This issue of Proletarian coincides with the 80th anniversary of the British General Strike of 1926, which lasted from 3 to 12 May 1926. The General Strike will be remembered as one of the most heroic, courageous and determined acts of the British working class, and as a particularly proud chapter in the history of the communist movement in Britain (the CPGB was the most consistent and effective organiser of the strike). Unfortunately, it will also be remembered for its ultimate failure, the result of being sold down the river by the social-democratic left, in the form of the leadership of the Trades Union Congress (TUC) and the Labour Party. Readers can find a full analysis of the strike on our website.
Analysing the strike in its aftermath, Joseph Stalin commented as follows:
“How could it happen, it may be asked, that the powerful British proletariat, which fought with unexampled heroism, proved to have leaders who were either venal or cowardly, or simply spineless? That is a very important question. Such leaders do not spring up all at once. They grew out of the labour movement; they received a definite schooling as labour leaders in Britain, the schooling of that period when British capitalism was raking in superprofits and could shower favours on the labour leaders and use them for compromises with the British working class; whereby these leaders of the working class, becoming ever more closely identified with the bourgeoisie in their manner of life, became divorced from the masses of workers, turned their backs on them and ceased to understand them. They are the kind of working-class leaders who are dazzled by the glamour of capital, and who dream of ‘getting on in the world’. There is no doubt that these leaders – if I may call them that – are an echo of the past and do not suit the new situation. There is no doubt that in time they will be compelled to give way to new leaders who do correspond to the militant spirit and heroism of the British proletariat. Engels was right when he called such leaders bourgeoisified leaders of the working class.” (Collected Works, Vol 8, p170)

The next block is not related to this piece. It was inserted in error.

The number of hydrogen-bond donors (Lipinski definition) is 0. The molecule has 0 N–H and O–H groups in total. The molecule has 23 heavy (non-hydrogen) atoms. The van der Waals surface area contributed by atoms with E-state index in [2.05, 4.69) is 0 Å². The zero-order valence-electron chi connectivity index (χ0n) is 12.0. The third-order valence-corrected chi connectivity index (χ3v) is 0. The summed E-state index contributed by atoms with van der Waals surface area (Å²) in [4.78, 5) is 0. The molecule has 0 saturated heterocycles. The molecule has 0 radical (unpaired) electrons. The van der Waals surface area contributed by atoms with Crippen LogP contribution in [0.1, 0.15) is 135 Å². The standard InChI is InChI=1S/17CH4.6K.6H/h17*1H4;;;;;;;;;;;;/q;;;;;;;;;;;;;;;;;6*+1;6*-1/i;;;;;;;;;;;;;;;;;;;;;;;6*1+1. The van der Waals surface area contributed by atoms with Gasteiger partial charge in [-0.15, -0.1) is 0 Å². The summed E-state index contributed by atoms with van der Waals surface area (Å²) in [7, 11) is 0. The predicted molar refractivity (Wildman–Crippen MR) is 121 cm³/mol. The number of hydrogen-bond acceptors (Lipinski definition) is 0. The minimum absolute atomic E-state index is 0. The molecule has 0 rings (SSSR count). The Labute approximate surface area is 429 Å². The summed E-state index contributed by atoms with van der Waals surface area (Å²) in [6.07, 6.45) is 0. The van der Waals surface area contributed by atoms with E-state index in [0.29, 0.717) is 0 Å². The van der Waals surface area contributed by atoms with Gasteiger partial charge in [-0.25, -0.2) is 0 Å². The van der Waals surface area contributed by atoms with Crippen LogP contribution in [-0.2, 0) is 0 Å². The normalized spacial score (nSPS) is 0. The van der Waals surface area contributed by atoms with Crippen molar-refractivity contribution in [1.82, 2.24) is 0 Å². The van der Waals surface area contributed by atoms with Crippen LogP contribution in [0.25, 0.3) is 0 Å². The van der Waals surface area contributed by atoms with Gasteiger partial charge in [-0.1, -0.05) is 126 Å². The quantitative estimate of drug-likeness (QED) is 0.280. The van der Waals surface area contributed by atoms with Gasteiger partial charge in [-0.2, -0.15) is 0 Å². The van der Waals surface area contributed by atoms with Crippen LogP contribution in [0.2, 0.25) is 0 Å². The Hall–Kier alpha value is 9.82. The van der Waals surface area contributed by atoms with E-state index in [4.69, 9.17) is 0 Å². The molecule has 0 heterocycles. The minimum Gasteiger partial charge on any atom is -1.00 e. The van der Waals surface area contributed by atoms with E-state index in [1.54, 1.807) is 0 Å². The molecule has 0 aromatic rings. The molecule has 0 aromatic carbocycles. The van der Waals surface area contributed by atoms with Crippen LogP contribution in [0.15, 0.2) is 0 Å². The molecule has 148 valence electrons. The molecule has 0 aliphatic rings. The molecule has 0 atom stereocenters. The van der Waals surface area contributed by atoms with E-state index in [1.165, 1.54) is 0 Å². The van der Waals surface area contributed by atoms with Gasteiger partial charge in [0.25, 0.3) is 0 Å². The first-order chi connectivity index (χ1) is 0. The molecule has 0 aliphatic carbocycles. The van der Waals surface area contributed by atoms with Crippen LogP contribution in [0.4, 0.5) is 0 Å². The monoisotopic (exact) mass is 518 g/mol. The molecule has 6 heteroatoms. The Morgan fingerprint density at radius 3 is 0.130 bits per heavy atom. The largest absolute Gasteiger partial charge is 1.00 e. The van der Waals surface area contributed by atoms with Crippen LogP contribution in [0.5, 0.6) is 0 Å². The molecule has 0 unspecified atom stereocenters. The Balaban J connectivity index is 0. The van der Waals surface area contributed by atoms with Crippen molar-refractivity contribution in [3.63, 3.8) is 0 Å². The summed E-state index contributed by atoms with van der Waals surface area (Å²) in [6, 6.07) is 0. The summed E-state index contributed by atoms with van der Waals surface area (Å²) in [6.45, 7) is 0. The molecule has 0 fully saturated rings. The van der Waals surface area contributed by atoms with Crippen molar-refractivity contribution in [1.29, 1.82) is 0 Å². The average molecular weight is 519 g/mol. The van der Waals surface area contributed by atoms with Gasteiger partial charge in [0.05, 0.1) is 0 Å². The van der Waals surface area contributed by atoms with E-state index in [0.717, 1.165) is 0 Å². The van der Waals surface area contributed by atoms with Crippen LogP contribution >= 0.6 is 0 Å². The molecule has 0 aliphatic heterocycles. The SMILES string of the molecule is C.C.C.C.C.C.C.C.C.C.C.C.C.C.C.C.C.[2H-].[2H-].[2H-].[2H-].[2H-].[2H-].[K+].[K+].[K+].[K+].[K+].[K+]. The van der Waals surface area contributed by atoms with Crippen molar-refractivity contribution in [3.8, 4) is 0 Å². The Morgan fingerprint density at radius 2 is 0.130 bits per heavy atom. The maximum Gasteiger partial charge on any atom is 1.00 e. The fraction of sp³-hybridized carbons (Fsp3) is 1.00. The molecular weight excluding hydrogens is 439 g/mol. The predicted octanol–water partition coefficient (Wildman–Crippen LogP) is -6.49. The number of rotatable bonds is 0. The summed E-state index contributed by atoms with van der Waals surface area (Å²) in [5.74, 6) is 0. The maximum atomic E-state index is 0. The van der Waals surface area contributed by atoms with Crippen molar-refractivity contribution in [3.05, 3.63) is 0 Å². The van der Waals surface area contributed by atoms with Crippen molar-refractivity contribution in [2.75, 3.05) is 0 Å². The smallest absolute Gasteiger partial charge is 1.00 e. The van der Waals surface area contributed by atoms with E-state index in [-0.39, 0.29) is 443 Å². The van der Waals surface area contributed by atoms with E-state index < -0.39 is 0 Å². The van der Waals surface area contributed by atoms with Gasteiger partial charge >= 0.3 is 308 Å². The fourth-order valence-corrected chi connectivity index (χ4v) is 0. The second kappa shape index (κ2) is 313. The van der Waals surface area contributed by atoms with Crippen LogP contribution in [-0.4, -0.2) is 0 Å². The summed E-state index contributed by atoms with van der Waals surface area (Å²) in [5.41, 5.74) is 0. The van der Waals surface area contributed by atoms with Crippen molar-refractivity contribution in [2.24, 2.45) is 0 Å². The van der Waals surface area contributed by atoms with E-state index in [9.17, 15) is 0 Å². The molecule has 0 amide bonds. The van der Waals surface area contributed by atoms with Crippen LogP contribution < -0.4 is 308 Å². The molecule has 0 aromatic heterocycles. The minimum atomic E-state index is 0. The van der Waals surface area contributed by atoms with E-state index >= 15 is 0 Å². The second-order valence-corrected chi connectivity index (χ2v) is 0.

Reading this passage, it is difficult to believe that a full 80 years have passed since it was written, so closely does the text relate to the current state of the British working-class movement. The main reason that we have made so little progress in this time is the dominance of revisionism, which gained the upper hand in the British communist movement in 1949 with the publication of the notorious British Road to Socialism, and, more recently, Trotskyism. These ideologies, fundamentally petty bourgeois in their outlook, have for decades offered a ‘solution’ to those workers (and middle-class liberals) who find it difficult to cope with the idea of overthrowing imperialism, which does after all pay for our schools and hospitals (and widescreen tellies) with its ruthless exploitation of ‘third world’ labour and markets.
The British working class must, albeit belatedly, learn the lessons of the General Strike. Let the 80th anniversary serve as a reminder of the urgent need to defeat bourgeois trends within the labour movement. Social democracy is an albatross around the neck of the working class; it’s time to lose it and to pick up the weapon of revolutionary Marxism Leninism!